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Purposes of a Preliminary Hearing in Los Angeles Criminal Cases

Posted by Ronald D. Hedding, ESQ. | Jul 09, 2019

This is a good question about why do they do preliminary hearings?  What are they used for?  What's the significance to a criminal case?  The reality is that a preliminary hearing is only something that is available and utilized if the person is charged with a felony.

You're not entitled to a preliminary hearing if you're charged with a misdemeanor.  Basically, what this is, it's the government — the prosecutors having to meet certain elements and satisfy the prima facia case when they've got somebody charged with different crimes.

It really amounts to being mini trial, where the prosecutors have to put on evidence through witnesses and other evidence at a hearing where a judge sits.  The defendant is there.  The defendant's lawyer is there and because the government has the burden, they're the ones that call the witnesses.

The defense attorney gets to cross-examine the witnesses, and when the government is done putting on all of their witnesses, they should have been able to satisfy all of the elements of each of the crimes.

If they did, then the case will be moved on to the next court which will be the trial court and the person is entitled to have a trial.  At the end of the prosecution's case at a preliminary hearing, the judge will ask the defense, do you have any affirmative defense?

What the judge is asking, are you going to put on any evidence?  If you're going to try to put on evidence at a preliminary hearing, the defense will usually have to explain to the judge why you're calling those witnesses and what evidence you're proposing to put on because he's not going to waste time here because it is the preliminary hearing.

This means it's not going to be some huge, long event and the judge is not going to allow you to put on evidence if he or she believes it's a waste of time. So, what you'll have to do is say, I'm putting this evidence on to negate the elements of the crime and then explain to the judge what type of evidence you're putting on.

Or you're putting on this evidence to impeach the main witness in the case — impeach their credibility — and once they're credibility is impeached, then I'm going to make the argument that they shouldn't be believed by you and, therefore, the case should be dismissed.

Prosecutor Only Has To Prove Reasonable Suspicion

At a preliminary hearing, the prosecutors have to prove their case by a reasonable suspicion. So, that's not a very high standard.  That's not beyond the beyond a reasonable doubt standard that is required at a trial.  So, a lot of time these preliminary hearings go fairly quickly.

I would say the average preliminary hearing in Los Angeles county is twenty or thirty minutes.  Where you start to get into lengthy preliminary hearings is where there's a lot of evidence and there's real serious charges.

But what I would say the purpose of the hearing is for the prosecutors to show their case and it's part of a law that they have to do a preliminary hearing.  So, that's part of the purpose.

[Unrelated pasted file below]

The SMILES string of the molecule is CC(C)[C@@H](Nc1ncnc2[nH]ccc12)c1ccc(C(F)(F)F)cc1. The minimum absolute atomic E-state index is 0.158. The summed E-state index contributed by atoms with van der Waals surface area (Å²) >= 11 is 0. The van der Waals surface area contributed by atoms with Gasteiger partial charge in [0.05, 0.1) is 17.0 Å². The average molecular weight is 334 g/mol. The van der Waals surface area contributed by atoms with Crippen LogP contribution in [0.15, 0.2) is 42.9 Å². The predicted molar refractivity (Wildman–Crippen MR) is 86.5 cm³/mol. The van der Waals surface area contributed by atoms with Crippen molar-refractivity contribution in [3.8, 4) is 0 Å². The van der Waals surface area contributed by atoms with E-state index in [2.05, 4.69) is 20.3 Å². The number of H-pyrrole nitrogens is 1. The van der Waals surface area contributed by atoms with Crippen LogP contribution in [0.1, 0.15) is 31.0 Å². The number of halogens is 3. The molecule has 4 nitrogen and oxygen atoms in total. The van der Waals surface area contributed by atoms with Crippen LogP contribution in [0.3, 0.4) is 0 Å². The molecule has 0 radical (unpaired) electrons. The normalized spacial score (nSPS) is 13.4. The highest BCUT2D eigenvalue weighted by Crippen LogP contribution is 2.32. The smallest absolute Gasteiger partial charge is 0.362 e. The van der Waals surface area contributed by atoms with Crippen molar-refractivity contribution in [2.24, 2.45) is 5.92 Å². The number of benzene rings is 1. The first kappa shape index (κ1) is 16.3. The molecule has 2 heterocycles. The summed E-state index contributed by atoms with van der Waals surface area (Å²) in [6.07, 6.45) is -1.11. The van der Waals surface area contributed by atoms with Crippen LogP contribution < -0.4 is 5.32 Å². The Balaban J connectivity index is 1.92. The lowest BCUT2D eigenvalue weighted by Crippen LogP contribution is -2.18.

But I think from a defense standpoint, the preliminary hearing can be used to either get the case dismissed — which is very difficult to do — or do damage to the prosecutor's case and their witnesses in a preliminary hearing.

Remember, people are testifying under penalty of perjury, so you can start to get and build your defense.  I can't tell you how many times we do a very effective job at a preliminary hearing, the case ends up going to trial.

The witness, realizing they made mistakes at the preliminary hearing then tries to change their testimony and an effective cross-examiner is able to point out to the jury that they already testified under penalty of perjury about an important issue and they've lied about it.  They said something different at the preliminary hearing where they put their hand up and swore to tell the truth.

So, it's a very effective thing for a defense attorney use during a trial to show the jury that the witness lied during the preliminary hearing and now look, they're saying something different at the trial — both of which are under penalty of perjury.  So, that's one way that a preliminary hearing can be used.

Los Angeles Criminal Defense Lawyer

Another way is, after the preliminary hearing — if you're trying to get a better deal or a better resolution for your client — you can show the prosecutors some of the inconsistencies between the preliminary hearing and evidence that you've developed through investigation, or the preliminary hearing and the police reports.

Maybe somebody said something totally different to the police than what they said during the preliminary hearing related to an important issue which the prosecutors are going to have to prove.

So, in my opinion, preliminary hearings are very important.  I don't just treat them as something that I'm going to just quickly go through.  I treat it as an opportunity to do damage or get the prosecutor's case dismissed.  That's the way preliminary hearings should be utilized by the defense. Contact the Hedding Law Firm for help.

About the Author

Ronald D. Hedding, ESQ.

Ronald D. Hedding, Esq., is the founding member of the Hedding Law Firm. Mr. Hedding has an extensive well-rounded legal background in the area of Criminal Law. He has worked for the District Attorney's Office, a Superior Court Judge, and as the guiding force behind the Hedding Law Firm. His multi-faceted experience sets Mr. Hedding apart and puts him in an elite group of the best Criminal Defense Attorneys in Southern California.